A: I wouldn’t touch this with a ten-foot pole. No, wait. I wouldn’t touch this with a 100-foot pole! Whenever a new type of security comes out, these types of “get rich quick” investment scams come out of the woodwork. Cryptocurrency is no different. Nicole Kidman was probably paid $500,000 to make the pitch by a promotor. Or more likely, Nicole Kidman has nothing to do with these people and they just swiped her picture off the Internet. I hear about these things daily. Follow their plan and you are more likely to get completely wiped out than become a millionaire. There are NO get rich quick schemes. There are only get rich slowly strategies, such as following this newsletter. Click here to see the above-mentioned scam which you should avoid at all cost. Gee, do you think Nicole Kidman would be interested in promoting the Mad Hedge Fund Trader?
https://www.madhedgefundtrader.com/wp-content/uploads/2016/07/John-with-Hiking-Poles-e1468528643680.jpg354400Mad Hedge Fund Traderhttps://www.madhedgefundtrader.com/wp-content/uploads/2019/05/cropped-mad-hedge-logo-transparent-192x192_f9578834168ba24df3eb53916a12c882.pngMad Hedge Fund Trader2019-07-26 08:04:042019-07-26 08:59:41July 24 Biweekly Strategy Webinar Q&A
Boy, did we have a great run in emerging markets during the 2000s!
A global commodity boom caused many of these markets to rise tenfold or more.
Go back to the earliest newsletters published by the Diary of a Mad Hedge Fund Trader in 2008, and you will find them chock full of recommendations to buy hard assets, emerging market ETFs, debt, and currencies.
As former colonies, many of these countries still base their economies on production of the precious and base metals, energy, and foodstuffs they once supplied the motherland.
And as a former correspondent for The Economist magazine covering this territory, I knew them well.
Then in 2011, the party abruptly ended, and a vicious five-year bear market ensued.
Oil peaked first, eventually nosediving some 82.5%, from $149 to $26.
Remember Dr. Copper, the only commodity with a PhD in economics? He gave up 57.9%.
And gold, that ultimate store of value for Armageddonists and conspiracy theorists everywhere? It plunged by 48.2%.
There are still a lot of unhappy American gold eagles sitting in bank deposit boxes around the country gathering dust, thanks to those ridiculous theories.
It didn?t help that a raging bull market in developed market government bonds sucked even more money out of these beleaguered countries.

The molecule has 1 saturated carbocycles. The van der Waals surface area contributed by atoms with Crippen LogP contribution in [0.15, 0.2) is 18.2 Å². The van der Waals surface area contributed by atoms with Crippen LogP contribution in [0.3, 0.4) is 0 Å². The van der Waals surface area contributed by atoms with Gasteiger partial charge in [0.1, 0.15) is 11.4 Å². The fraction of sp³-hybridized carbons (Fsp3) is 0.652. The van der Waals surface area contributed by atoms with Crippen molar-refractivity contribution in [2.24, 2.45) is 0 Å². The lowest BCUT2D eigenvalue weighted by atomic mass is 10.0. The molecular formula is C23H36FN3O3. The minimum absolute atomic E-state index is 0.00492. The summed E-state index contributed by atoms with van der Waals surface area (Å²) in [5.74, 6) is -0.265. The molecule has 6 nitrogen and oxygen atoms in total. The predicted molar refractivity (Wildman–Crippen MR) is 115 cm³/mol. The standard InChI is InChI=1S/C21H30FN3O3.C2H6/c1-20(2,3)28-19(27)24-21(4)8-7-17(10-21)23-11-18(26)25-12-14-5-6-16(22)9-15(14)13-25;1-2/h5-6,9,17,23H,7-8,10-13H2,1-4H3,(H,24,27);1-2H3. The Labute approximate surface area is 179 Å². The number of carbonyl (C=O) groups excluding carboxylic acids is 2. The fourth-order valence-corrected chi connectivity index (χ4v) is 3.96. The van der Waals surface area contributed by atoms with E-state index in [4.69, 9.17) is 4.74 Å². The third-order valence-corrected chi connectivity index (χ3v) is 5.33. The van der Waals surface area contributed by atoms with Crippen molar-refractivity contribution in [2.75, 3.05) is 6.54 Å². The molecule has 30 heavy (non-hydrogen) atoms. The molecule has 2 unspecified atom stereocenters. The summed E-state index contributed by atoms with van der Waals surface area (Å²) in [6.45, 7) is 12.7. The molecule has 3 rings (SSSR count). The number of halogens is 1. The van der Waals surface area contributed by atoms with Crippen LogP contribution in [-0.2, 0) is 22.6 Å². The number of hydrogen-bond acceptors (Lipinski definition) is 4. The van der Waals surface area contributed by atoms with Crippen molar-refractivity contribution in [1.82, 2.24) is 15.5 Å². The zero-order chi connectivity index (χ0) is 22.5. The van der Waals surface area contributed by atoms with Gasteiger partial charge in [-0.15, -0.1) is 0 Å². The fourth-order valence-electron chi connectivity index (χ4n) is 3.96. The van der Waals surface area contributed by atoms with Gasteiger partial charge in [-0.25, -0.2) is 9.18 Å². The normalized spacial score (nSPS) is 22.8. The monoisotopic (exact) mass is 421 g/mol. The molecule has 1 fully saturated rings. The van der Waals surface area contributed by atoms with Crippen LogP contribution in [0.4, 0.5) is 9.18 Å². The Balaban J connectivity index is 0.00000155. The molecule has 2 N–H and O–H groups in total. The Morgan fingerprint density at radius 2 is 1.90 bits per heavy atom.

The Emerging market debt ETF (ELD), collapsed by 32%. The emerging market currency ETF (CEW) dropped by 35.5%.
My long-term subscribers can already see where this is going.
The wonderful thing about all of these cross asset class declines is that they have a leveraged effect on each other.
So while the ishares MSCI Emerging Market ETF (EEM) fell by 38.9%, in dollar terms it declined by more than half.
Then a funny thing happened during the second week of January 2016.
Gold took off like a rocket.
It was closely followed by silver, oil copper, palladium, platinum, and iron ore. Only the ags failed to participate.
The bull market was back!
Portfolio managers were given a simple choice.
Should they chase developed market assets trading at all time highs with yields approaching zero. Or should they load up on emerging assets at decade lows with yields approaching 12%?
Yields that high can cover up a lot of mistakes and preserve principal.
If you voted for the latter, you deserve a brass ring.
Here we are some eight months later, and the emerging bull market is alive and well. In fact, it is about to take another substantial new leg upwards.
My money is on emerging market handily beating the major US stock indexes for the rest of 2016.
The reasons for this are many and complex.
For a start, the iShares MSCI Emerging Market ETF (EEM) is still cheap.
It has to rise by 21.6% just to get back up to its 2011 highs. As a laggard play, it is beyond reproach.
In emerging market debt, the positive carry is enormous.
The Wisdom Tree Emerging Market Local Debt Fund (ELD) is yielding 5.46%, some 390 basis points high than the ten year Treasury bond (TLT).
And if you want to go with individual rifle shots in single countries, you can earn as much as 11.90% in Brazil.
The ?lower for longer? philosophy of the Fed just shines a giant great spotlight on this paper.
And guess what happened while you weren?t looking?
Emerging market debt has ?emerged.?
Five years of balance sheet repair means their credit quality has improved.
Local credit markets have grown up too.
Once dominated by huge inflows and outflows from foreign investors, markets are now much more in balance, thanks to the rise of? local institutional investors and pension funds.
The fundamentals of these countries have been steadily improving.
Falling currencies gave them a competitive advantage that allowed? trade surpluses to dramatically improve.
Political stability is improving. During my journalist days, you used to be able to count on one good coup d??tat or revolution in the area a year. No more.